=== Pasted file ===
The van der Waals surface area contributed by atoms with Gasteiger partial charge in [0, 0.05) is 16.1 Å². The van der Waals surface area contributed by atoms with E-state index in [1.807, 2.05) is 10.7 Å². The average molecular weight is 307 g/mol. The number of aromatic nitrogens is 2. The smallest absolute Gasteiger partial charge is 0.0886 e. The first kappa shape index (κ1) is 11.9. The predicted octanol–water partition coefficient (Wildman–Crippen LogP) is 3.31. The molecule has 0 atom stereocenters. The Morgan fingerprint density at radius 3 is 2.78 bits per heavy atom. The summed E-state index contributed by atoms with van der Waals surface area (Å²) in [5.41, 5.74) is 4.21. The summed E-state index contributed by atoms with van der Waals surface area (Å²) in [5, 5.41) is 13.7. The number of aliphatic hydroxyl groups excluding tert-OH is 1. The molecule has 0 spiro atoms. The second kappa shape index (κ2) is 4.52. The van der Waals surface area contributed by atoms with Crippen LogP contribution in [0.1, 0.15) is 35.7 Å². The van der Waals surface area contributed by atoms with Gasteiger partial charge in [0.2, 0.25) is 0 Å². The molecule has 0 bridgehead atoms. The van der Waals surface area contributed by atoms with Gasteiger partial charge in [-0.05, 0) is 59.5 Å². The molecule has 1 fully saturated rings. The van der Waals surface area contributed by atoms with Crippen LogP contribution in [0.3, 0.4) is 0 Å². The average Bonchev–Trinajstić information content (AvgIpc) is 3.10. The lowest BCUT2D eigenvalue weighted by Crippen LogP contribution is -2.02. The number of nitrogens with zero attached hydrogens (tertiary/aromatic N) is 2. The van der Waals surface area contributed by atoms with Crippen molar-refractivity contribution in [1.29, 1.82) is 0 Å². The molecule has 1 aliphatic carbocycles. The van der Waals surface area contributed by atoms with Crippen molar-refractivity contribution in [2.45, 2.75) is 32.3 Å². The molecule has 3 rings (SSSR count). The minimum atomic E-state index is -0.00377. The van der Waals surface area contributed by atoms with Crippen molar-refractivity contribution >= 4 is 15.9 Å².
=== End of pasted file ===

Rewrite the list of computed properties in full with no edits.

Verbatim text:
The van der Waals surface area contributed by atoms with Gasteiger partial charge in [0, 0.05) is 16.1 Å². The van der Waals surface area contributed by atoms with E-state index in [1.807, 2.05) is 10.7 Å². The average molecular weight is 307 g/mol. The number of aromatic nitrogens is 2. The smallest absolute Gasteiger partial charge is 0.0886 e. The first kappa shape index (κ1) is 11.9. The predicted octanol–water partition coefficient (Wildman–Crippen LogP) is 3.31. The molecule has 0 atom stereocenters. The Morgan fingerprint density at radius 3 is 2.78 bits per heavy atom. The summed E-state index contributed by atoms with van der Waals surface area (Å²) in [5.41, 5.74) is 4.21. The summed E-state index contributed by atoms with van der Waals surface area (Å²) in [5, 5.41) is 13.7. The number of aliphatic hydroxyl groups excluding tert-OH is 1. The molecule has 0 spiro atoms. The second kappa shape index (κ2) is 4.52. The van der Waals surface area contributed by atoms with Crippen LogP contribution in [0.1, 0.15) is 35.7 Å². The van der Waals surface area contributed by atoms with Gasteiger partial charge in [0.2, 0.25) is 0 Å². The molecule has 0 bridgehead atoms. The van der Waals surface area contributed by atoms with Gasteiger partial charge in [-0.05, 0) is 59.5 Å². The molecule has 1 fully saturated rings. The van der Waals surface area contributed by atoms with Crippen LogP contribution in [0.3, 0.4) is 0 Å². The average Bonchev–Trinajstić information content (AvgIpc) is 3.10. The lowest BCUT2D eigenvalue weighted by Crippen LogP contribution is -2.02. The number of nitrogens with zero attached hydrogens (tertiary/aromatic N) is 2. The van der Waals surface area contributed by atoms with Crippen molar-refractivity contribution in [1.29, 1.82) is 0 Å². The molecule has 1 aliphatic carbocycles. The van der Waals surface area contributed by atoms with Crippen molar-refractivity contribution in [2.45, 2.75) is 32.3 Å². The molecule has 3 rings (SSSR count). The minimum atomic E-state index is -0.00377. The van der Waals surface area contributed by atoms with Crippen molar-refractivity contribution >= 4 is 15.9 Å².